Indra - Chapter 04 | eBooks | Non-Fiction

Indra - Chapter 04

Indra - Chapter 04 IndraEngendering_04 Instant Download Price
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Introduction

This is a paper I did not want to write because I would be happier if the data did not exist. Graburn (1987: 211)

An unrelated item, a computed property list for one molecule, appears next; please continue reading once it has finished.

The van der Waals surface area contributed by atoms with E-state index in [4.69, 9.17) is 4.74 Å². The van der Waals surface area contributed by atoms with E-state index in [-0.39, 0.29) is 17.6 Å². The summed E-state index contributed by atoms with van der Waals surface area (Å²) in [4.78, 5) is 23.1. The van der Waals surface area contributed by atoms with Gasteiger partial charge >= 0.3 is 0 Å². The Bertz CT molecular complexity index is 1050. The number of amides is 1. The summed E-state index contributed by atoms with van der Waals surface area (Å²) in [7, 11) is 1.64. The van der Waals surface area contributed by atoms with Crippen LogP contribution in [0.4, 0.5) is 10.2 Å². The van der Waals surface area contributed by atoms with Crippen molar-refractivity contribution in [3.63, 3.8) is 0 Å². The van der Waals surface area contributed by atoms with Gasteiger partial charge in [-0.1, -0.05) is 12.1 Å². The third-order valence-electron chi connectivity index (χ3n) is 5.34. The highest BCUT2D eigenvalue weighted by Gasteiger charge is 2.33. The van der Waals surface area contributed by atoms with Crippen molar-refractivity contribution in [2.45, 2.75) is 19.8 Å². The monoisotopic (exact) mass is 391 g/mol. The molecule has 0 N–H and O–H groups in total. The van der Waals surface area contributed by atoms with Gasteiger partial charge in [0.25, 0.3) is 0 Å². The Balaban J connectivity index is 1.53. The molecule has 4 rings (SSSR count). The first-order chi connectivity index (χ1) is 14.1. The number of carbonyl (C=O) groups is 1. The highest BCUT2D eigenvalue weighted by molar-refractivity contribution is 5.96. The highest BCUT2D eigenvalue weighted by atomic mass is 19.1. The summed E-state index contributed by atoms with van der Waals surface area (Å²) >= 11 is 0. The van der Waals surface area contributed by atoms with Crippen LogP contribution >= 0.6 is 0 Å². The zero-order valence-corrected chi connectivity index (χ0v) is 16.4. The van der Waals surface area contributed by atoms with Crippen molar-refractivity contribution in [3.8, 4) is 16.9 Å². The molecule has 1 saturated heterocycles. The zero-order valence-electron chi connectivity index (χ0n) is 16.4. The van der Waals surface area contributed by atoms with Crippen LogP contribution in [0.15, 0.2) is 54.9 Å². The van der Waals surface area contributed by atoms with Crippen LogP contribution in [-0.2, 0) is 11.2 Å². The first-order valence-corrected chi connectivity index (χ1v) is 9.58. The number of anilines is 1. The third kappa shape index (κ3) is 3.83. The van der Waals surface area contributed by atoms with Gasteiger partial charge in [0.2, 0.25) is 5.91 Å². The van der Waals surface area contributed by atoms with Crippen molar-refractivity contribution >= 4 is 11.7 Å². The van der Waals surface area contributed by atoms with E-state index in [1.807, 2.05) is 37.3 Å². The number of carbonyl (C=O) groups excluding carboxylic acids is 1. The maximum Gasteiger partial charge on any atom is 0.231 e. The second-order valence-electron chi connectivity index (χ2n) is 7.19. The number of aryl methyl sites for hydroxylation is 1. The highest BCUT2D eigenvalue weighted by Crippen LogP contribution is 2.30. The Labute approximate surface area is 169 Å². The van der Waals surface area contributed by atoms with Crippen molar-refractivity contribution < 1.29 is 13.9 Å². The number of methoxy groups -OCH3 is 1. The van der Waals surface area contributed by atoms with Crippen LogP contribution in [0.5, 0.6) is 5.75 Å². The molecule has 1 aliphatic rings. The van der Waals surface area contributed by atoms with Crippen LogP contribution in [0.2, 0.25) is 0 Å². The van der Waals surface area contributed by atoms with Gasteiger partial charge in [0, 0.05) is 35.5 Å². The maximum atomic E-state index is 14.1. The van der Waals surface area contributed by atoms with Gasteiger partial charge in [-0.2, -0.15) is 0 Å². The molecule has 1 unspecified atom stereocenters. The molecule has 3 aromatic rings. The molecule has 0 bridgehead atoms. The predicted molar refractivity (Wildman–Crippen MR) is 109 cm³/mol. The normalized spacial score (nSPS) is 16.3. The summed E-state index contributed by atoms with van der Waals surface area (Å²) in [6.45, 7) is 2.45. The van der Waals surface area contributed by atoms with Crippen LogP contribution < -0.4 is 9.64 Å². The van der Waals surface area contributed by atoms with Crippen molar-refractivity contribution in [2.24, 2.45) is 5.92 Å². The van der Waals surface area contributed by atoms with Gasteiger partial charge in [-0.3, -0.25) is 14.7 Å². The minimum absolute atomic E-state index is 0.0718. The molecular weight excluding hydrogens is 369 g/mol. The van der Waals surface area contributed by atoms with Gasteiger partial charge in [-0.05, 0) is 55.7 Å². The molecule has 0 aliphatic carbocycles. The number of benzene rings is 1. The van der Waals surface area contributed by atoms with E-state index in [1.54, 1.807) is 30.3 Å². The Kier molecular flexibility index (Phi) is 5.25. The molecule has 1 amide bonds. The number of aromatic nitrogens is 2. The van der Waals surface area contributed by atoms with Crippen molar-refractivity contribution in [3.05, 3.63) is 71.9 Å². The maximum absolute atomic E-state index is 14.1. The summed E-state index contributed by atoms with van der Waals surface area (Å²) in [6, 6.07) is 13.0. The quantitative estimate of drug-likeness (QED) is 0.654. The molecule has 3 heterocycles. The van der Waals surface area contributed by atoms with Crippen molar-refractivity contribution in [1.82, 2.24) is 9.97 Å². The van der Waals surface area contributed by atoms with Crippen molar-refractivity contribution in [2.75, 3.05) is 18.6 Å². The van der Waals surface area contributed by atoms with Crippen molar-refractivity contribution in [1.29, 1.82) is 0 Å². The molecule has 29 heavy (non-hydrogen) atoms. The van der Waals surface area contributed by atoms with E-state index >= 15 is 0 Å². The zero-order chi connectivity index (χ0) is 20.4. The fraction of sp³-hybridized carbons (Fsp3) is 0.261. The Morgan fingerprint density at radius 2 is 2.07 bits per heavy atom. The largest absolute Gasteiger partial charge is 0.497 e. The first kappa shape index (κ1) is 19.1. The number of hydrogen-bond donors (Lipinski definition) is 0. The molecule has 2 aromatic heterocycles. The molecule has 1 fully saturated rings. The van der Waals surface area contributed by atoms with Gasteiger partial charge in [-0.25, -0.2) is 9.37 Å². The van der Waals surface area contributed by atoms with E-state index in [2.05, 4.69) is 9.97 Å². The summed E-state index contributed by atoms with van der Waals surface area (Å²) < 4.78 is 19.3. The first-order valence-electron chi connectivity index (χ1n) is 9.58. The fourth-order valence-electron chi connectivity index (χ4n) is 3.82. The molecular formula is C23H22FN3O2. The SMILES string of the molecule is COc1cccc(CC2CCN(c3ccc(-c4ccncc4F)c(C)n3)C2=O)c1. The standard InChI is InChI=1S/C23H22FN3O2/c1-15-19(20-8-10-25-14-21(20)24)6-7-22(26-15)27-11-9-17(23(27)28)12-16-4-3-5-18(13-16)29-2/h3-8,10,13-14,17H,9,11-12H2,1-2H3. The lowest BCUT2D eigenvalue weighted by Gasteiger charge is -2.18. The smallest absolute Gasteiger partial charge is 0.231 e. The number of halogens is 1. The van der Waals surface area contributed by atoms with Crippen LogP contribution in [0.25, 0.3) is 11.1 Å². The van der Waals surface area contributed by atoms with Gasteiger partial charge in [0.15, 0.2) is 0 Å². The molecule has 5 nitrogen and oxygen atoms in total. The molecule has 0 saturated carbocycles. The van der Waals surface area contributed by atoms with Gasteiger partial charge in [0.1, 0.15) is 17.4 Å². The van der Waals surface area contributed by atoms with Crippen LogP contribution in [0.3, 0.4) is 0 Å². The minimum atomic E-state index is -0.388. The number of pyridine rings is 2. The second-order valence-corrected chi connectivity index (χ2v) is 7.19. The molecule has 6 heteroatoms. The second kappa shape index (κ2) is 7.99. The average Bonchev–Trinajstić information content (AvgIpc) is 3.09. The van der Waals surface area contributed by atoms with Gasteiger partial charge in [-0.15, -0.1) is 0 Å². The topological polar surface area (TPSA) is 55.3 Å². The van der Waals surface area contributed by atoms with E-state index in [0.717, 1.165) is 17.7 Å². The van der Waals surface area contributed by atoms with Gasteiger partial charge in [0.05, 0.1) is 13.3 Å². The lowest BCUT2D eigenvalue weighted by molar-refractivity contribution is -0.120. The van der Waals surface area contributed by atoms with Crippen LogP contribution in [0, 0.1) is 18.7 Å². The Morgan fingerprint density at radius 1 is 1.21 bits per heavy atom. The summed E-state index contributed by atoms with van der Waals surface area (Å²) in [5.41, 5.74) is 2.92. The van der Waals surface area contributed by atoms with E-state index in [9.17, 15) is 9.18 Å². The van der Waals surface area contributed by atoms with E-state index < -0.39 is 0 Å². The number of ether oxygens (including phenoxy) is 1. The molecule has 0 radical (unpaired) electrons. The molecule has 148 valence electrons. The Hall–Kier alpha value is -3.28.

The inception of this chapter dates to a day in 1990 when I was sitting in a hot and dusty town in Central Zambezia, Mozambique. The town had just been retaken by the Frelimo governmental forces after having been under rebel Renamo control for several years. Renamo was credited with the majority of human rights abuses during the war, and the Renamo commander in charge of this town had a particularly brutal reputation. During Renamo's occupancy, the town center had been destroyed, and a sea of small mud huts spread in all directions on the outskirts of the city ruins. I arrived shortly after the first Frelimo administrator. Disease and starvation were rampant; town leaders estimated that twenty-five people were dying each day. This was in part due to the fact that both Renamo and Frelimo used forced resettlement tactics to control the population, with the result that civilians were frequently denied access to farmlands. Virtually all trade routes had been destroyed by the war, and what resources did exist were often plundered by soldiers and armed bandits. The town's dirt runway allowed emergency cargo planes to land, so this town was the recipient of a one-week feeding program administered by several Western NGOs working with Mozambican emergency relief programs. The pilot of a cargo plane had given me boleia-a free ride. Introduction This is a paper I did not want to write because I would be happier if the data did not exist. Graburn (1987: 211) The inception of this chapter dates to a day in 1990 when I was sitting in a hot and dusty town in Central Zam
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